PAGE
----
What is Celiac Disease?

Celiac Disease. For most the name feels familiar, but the science behind this condition is still a haze. To the basics!

Celiac Disease is a very prevalent condition, affecting millions of people each year in the US alone. It is a genetic immune related condition in which people cannot eat gluten as it causes damage to the lining of the small intestine. This damage prevents the individual from absorbing ample nutrients from the food they’re consuming. 

Understanding Celiacs Disease (Link Below)

Why is this? The small intestinal lining consists of many hairlike projections called villi. These structures are responsible for the diffusion of nutrients from the small intestine, into the capillaries of the mesentery, and into the bloodstream. 

In individuals with Celiac Disease, when they consume gluten, the immune system has an abnormal response in which the immune system attacks the villi, damaging the lining (giving it a flat appearance).

Furthermore, with a damaged intestinal lining, no matter how much the individual consumes, the small intestines will be unable to absorb ample amounts of nutrients. With little nutrients being absorbed, children with celiacs disease do not grow at normal rates.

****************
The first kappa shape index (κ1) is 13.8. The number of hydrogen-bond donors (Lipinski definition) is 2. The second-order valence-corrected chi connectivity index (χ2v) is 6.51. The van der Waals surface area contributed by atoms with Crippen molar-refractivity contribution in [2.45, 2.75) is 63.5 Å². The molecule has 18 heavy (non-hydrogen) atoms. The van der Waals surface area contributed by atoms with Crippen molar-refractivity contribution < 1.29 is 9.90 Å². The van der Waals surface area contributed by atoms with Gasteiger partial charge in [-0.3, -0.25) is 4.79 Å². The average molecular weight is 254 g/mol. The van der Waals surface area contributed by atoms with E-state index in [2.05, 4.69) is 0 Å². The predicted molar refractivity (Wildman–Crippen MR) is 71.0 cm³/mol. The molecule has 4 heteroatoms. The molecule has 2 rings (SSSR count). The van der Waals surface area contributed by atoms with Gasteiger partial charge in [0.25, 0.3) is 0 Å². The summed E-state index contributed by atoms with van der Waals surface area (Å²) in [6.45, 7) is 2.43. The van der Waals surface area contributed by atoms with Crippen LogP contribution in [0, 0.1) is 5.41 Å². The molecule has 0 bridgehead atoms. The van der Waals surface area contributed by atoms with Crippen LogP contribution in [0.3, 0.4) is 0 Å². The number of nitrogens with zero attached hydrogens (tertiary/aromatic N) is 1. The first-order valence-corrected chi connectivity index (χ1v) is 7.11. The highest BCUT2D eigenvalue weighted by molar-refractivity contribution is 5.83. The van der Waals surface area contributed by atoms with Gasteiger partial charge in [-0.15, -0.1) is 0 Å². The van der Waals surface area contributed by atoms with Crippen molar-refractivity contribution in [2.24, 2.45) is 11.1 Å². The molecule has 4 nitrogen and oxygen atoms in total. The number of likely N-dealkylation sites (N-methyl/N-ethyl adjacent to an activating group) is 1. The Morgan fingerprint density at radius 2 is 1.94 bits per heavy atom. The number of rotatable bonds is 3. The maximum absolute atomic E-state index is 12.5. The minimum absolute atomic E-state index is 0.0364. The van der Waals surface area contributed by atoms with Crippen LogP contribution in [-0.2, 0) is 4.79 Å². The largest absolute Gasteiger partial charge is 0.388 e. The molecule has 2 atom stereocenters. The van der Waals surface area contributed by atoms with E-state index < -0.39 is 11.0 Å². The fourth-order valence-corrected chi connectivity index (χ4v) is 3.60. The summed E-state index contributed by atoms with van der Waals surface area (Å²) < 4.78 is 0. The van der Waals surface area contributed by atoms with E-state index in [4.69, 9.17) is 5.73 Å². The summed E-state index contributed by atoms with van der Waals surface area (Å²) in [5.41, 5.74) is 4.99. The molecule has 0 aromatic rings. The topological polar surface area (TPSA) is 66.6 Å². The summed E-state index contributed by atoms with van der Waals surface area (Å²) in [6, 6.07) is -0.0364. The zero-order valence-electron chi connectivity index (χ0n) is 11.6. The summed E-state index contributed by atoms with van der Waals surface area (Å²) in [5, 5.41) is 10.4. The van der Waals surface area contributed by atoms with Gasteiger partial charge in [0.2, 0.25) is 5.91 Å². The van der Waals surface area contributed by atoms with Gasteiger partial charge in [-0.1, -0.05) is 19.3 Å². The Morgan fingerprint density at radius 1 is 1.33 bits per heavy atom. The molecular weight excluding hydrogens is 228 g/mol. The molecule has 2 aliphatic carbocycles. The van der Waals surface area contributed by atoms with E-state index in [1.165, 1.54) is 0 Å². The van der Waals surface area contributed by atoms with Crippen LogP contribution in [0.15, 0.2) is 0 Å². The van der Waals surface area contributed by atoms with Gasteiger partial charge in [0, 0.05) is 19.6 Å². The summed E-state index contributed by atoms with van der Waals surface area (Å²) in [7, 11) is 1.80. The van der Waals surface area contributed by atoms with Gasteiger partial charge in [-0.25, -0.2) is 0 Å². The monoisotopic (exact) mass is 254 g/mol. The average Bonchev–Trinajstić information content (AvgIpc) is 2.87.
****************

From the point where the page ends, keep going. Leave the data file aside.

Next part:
Gluten Testing (Link Below)

Though the magnitude of symptoms is dependent on the person [some have severe symptoms, and some have none], if gluten is eaten, inflammation, abdominal pain, diarrhea, constipation, gas, infertility, rashes, and even early osteoporosis can be caused. Irritability and depression are also common effects in many individuals.

Physicians check for Celiac Disease either by doing Blood Work, or by conducting a Biopsy. In Blood Work, physicians measure the relative amounts of antibodies in the patient’s bloodstream. Typically patients with Celiacs Disease have higher than normal amounts. 

Though Celiac Disease has no cure, patients can lower the intensity of symptoms by simply avoiding gluten. With research progressing rapidly and new innovations surfacing everyday, maybe on day, there will be a cure.

Sources

“Celiac Disease | Gluten Intolerance.” MedlinePlus, U.S. National Library of Medicine, 15 June 2020, medlineplus.gov/celiacdisease.html.

“Celiac Disease.” Celiac Disease | Johns Hopkins Medicine, http://www.hopkinsmedicine.org/health/conditions-and-diseases/celiac-disease.

Ruiz, Atenodoro R. “Small Intestine – Digestive Disorders.” Merck Manuals Consumer Version, Merck Manuals, Oct. 2019, http://www.merckmanuals.com/home/digestive-disorders/biology-of-the-digestive-system/small-intestine. 

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Published by N

A high school student who is passionate about life sciences!

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